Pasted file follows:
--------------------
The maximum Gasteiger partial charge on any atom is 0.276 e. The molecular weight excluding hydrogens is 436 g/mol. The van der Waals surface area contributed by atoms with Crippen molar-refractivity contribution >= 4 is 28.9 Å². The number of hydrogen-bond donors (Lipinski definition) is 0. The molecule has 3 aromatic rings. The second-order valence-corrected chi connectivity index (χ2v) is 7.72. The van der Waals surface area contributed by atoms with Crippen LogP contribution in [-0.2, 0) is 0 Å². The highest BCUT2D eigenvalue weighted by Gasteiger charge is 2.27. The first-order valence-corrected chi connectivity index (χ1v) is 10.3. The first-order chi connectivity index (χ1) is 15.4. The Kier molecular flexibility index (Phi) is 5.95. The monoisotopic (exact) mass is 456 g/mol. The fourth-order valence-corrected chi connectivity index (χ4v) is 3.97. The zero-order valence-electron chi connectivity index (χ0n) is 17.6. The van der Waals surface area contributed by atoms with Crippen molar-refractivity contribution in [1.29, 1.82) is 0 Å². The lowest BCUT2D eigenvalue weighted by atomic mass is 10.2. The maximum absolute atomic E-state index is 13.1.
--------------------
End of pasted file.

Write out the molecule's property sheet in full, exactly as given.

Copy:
The maximum Gasteiger partial charge on any atom is 0.276 e. The molecular weight excluding hydrogens is 436 g/mol. The van der Waals surface area contributed by atoms with Crippen molar-refractivity contribution >= 4 is 28.9 Å². The number of hydrogen-bond donors (Lipinski definition) is 0. The molecule has 3 aromatic rings. The second-order valence-corrected chi connectivity index (χ2v) is 7.72. The van der Waals surface area contributed by atoms with Crippen LogP contribution in [-0.2, 0) is 0 Å². The highest BCUT2D eigenvalue weighted by Gasteiger charge is 2.27. The first-order valence-corrected chi connectivity index (χ1v) is 10.3. The first-order chi connectivity index (χ1) is 15.4. The Kier molecular flexibility index (Phi) is 5.95. The monoisotopic (exact) mass is 456 g/mol. The fourth-order valence-corrected chi connectivity index (χ4v) is 3.97. The zero-order valence-electron chi connectivity index (χ0n) is 17.6. The van der Waals surface area contributed by atoms with Crippen molar-refractivity contribution in [1.29, 1.82) is 0 Å². The lowest BCUT2D eigenvalue weighted by atomic mass is 10.2. The maximum absolute atomic E-state index is 13.1.